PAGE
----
After driving the 2007 BMW 335i and 2008 Infiniti G37 Sport, we wonder if the people who built them thought about anything besides going fast.
Between the twin turbochargers nesting on the 335i's inline six-cylinder and the large-displacement V6 that gives the G37 its name, we're waist-deep in a level of engine might that recalls an E46 BMW M3 — and we've scarcely passed the $40,000 price barrier.
The 2007 BMW 335i and 2008 Infiniti G37 coupes make you see the idea of a four-passenger, rear-drive luxury coupe in a new way. It still needs to be attractive, elegant and graceful. Handling still ought to be sharp, balanced and involving. But raw speed has become an important measure of worth. A snarky exhaust is now a sign of virtue.
The Gap Narrows
As you'd guess from the Sport suffix, a sport package is standard on this flavor of G. In addition to the expected firmer suspension settings and sport seats, it supplies a limited-slip differential, 19-inch wheels with Bridgestone Potenza RE050A tires, and larger-diameter brake discs at all four corners. With a six-speed manual gearbox, the price of the G37 Sport starts out just under $36,000, Infiniti tells us. (Infiniti has yet to release official pricing for the 2008 G37.)
Our test car had nearly the full load of options, however. Big-ticket items included a hard-drive-based navigation system, Infiniti's new Four-Wheel Active Steer (4WAS) and the Premium Package, which provides high-end Bose sound, a sunroof, Bluetooth and all sorts of cabin conveniences. With an additional $550 for a spoiler, we estimate the total bill at $42,413.
From there it's only a $3,800 jump to our 2007 BMW 335i test car, also a six-speed manual. It was a conventionally equipped 3 Series coupe, meaning it had both the Sport and Premium Packages but no navigation system (and therefore no iDrive).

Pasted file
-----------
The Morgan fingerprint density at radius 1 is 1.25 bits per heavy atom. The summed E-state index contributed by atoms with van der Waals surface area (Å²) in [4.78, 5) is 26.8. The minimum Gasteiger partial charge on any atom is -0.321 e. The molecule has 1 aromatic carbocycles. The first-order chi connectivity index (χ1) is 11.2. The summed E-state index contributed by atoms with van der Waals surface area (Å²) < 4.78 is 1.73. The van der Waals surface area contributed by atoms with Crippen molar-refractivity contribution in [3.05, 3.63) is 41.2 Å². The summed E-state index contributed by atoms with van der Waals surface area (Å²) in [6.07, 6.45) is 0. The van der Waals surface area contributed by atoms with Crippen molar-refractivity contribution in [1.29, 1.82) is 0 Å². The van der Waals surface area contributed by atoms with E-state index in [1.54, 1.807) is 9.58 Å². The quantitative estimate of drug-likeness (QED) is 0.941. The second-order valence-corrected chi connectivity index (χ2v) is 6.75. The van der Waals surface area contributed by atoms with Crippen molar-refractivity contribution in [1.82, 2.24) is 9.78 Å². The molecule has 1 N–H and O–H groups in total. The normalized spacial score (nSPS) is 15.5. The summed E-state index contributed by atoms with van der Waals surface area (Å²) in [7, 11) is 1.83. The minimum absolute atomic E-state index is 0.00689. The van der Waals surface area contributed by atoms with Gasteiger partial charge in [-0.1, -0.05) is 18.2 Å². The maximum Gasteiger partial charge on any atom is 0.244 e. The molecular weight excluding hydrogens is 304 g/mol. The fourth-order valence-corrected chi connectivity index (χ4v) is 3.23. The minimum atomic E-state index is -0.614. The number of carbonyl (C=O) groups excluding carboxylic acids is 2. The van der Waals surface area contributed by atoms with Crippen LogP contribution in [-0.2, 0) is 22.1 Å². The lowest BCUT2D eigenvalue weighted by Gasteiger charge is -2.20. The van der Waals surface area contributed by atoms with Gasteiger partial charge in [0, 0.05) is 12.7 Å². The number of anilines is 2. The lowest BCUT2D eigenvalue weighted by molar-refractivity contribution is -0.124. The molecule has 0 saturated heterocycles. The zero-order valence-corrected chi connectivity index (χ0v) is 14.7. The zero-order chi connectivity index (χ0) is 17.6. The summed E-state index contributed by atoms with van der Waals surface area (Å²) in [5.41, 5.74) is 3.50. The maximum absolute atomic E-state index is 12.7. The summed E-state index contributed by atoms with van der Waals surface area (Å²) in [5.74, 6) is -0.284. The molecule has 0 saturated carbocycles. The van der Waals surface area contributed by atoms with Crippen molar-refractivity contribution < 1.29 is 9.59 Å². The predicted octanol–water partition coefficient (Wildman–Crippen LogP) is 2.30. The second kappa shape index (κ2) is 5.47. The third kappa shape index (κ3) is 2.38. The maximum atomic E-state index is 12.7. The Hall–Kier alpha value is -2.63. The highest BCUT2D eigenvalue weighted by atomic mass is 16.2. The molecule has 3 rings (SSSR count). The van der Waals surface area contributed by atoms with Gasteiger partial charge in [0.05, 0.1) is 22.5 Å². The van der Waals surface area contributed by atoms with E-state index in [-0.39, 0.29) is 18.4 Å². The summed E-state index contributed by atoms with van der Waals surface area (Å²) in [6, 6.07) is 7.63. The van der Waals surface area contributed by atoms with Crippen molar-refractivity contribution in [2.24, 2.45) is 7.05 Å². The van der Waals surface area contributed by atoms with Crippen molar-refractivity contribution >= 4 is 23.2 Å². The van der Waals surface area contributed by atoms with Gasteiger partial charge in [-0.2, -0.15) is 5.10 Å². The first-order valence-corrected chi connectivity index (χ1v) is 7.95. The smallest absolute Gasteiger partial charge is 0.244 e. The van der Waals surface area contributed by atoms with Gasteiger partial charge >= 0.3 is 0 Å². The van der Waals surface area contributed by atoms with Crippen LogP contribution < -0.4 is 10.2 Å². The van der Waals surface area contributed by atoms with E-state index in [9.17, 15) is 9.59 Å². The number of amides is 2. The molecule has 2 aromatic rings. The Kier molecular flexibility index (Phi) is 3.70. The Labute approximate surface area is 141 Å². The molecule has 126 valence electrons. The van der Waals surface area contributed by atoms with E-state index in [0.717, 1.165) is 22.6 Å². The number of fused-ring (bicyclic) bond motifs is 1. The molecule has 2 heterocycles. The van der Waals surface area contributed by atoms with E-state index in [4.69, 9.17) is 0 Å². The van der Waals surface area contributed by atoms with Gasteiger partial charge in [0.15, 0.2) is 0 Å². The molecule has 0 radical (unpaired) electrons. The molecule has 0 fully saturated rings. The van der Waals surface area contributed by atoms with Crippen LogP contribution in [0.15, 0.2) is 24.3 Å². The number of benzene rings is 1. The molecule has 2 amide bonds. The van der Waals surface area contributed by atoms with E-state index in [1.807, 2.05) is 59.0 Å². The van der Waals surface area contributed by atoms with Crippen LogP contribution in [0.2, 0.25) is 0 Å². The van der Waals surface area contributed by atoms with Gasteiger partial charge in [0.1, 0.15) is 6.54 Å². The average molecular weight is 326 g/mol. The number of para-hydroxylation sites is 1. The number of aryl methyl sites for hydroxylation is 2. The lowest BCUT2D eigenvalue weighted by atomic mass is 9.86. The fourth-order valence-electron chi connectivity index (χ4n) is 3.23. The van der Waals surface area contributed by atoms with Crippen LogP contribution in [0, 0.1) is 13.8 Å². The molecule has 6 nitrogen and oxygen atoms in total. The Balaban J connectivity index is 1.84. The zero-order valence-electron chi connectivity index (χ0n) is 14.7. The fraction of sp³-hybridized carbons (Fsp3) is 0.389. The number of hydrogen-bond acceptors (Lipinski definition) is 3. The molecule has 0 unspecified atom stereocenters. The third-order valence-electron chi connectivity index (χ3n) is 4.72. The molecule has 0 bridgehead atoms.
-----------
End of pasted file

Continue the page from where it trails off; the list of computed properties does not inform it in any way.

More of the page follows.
The BMW's Sport upgrades consist of 18-inch wheels, a run-flat set of Bridgestone Potenza RE050As and generously bolstered seats. The Premium group adds leather, Bluetooth, BMW Assist telematics and various conveniences. Active steering is available, but our test car didn't have it. Heated seats ($500) and Sparkling Graphite paint ($475) were additional line items, yielding an MSRP of $46,200.
Infiniti G37: Going for Exotic Character
Though the G37 seems more like a 3 Series than ever when you look at its price and equipment, it feels pretty exotic when you settle into the driver seat.
The seat is mounted as low as the beltline is high, and you're gently coaxed into adopting a reclined driving position, as if you were driving a Formula 1 car. The control layout is ergonomically superb. The seat is a tad squishy, but it envelops your body and even offers a seat-bottom cushion that you can extend to support your legs — you know, like in a BMW.
As you look out through the dramatically sloped windshield, you'd swear you were looking into a Ferrari's cleavage, as the curves of the G's front quarter-panel curves rise softly to frame the oncoming blacktop.
Powerful but Conflicted
Setting out, the Infiniti G37 is at once relaxed and frenetic. Rated for 330 horsepower at 7,000 rpm and 270 pound-feet of torque at 5,200 rpm, the new 3.7-liter V6 delivers useful wallop off the line, but like the 3.5 before it, this engine prefers to do business in the midrange of its power band.
Shifting the six-speed box is not as pleasurable as it should be, either. The weighty clutch engages without subtlety, as if to say, "Get it over with, tenderfoot." But the shift action isn't as decisive. The shift lever is a nice piece in your hand (especially since it doesn't resonate with engine vibration, as it did in the G35 sedan), but it navigates slowly if precisely through the gates, as if it needs to carefully digest all that engine power.
At the test track, this drivetrain delivers the G37 to the quarter-mile mark in 13.8 seconds at 102 mph, while a run to 60 mph takes 5.4 seconds.
Around town, the Infiniti coupe's stiff chassis reminds you that every second you waste running errands in suburbia could be better spent on a remote back road. Surprisingly, this tautly calibrated chassis proved compliant over most pavement surfaces.
Once on the back roads, the Infiniti G37 isn't as hard-core as its tightly wound chassis would have you believe. It carries a flat attitude through corners, but it's never truly eager to change direction. The brake pedal feels vague and hard to modulate. Most of all, the steering doesn't weight up properly, and the feedback only comes through at a trickle.